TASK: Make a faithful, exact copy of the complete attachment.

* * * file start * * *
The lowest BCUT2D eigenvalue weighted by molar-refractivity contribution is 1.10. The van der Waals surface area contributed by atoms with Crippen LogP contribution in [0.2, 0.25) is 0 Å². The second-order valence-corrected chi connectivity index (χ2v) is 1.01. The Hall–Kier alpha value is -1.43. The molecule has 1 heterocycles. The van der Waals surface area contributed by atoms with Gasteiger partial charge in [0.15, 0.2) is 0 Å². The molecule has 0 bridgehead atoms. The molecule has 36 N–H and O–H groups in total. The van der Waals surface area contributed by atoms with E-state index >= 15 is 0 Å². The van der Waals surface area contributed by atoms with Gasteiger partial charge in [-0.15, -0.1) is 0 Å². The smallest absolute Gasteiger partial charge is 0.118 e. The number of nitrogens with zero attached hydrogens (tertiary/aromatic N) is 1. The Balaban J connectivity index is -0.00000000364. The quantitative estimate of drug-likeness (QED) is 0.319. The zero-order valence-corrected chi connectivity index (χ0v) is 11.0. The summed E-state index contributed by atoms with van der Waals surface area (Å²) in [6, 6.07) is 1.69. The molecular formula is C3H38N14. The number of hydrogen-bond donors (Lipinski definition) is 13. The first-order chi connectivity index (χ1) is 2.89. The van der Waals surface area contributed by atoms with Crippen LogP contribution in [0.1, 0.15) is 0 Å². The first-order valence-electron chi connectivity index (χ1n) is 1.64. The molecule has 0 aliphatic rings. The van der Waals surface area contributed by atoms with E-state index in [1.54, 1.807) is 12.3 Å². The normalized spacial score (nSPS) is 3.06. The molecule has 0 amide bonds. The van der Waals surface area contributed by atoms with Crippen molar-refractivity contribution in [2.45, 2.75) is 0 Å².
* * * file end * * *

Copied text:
The lowest BCUT2D eigenvalue weighted by molar-refractivity contribution is 1.10. The van der Waals surface area contributed by atoms with Crippen LogP contribution in [0.2, 0.25) is 0 Å². The second-order valence-corrected chi connectivity index (χ2v) is 1.01. The Hall–Kier alpha value is -1.43. The molecule has 1 heterocycles. The van der Waals surface area contributed by atoms with Gasteiger partial charge in [0.15, 0.2) is 0 Å². The molecule has 0 bridgehead atoms. The molecule has 36 N–H and O–H groups in total. The van der Waals surface area contributed by atoms with E-state index >= 15 is 0 Å². The van der Waals surface area contributed by atoms with Gasteiger partial charge in [-0.15, -0.1) is 0 Å². The smallest absolute Gasteiger partial charge is 0.118 e. The number of nitrogens with zero attached hydrogens (tertiary/aromatic N) is 1. The Balaban J connectivity index is -0.00000000364. The quantitative estimate of drug-likeness (QED) is 0.319. The zero-order valence-corrected chi connectivity index (χ0v) is 11.0. The summed E-state index contributed by atoms with van der Waals surface area (Å²) in [6, 6.07) is 1.69. The molecular formula is C3H38N14. The number of hydrogen-bond donors (Lipinski definition) is 13. The first-order chi connectivity index (χ1) is 2.89. The van der Waals surface area contributed by atoms with Crippen LogP contribution in [0.1, 0.15) is 0 Å². The first-order valence-electron chi connectivity index (χ1n) is 1.64. The molecule has 0 aliphatic rings. The van der Waals surface area contributed by atoms with E-state index in [1.54, 1.807) is 12.3 Å². The normalized spacial score (nSPS) is 3.06. The molecule has 0 amide bonds. The van der Waals surface area contributed by atoms with Crippen molar-refractivity contribution in [2.45, 2.75) is 0 Å².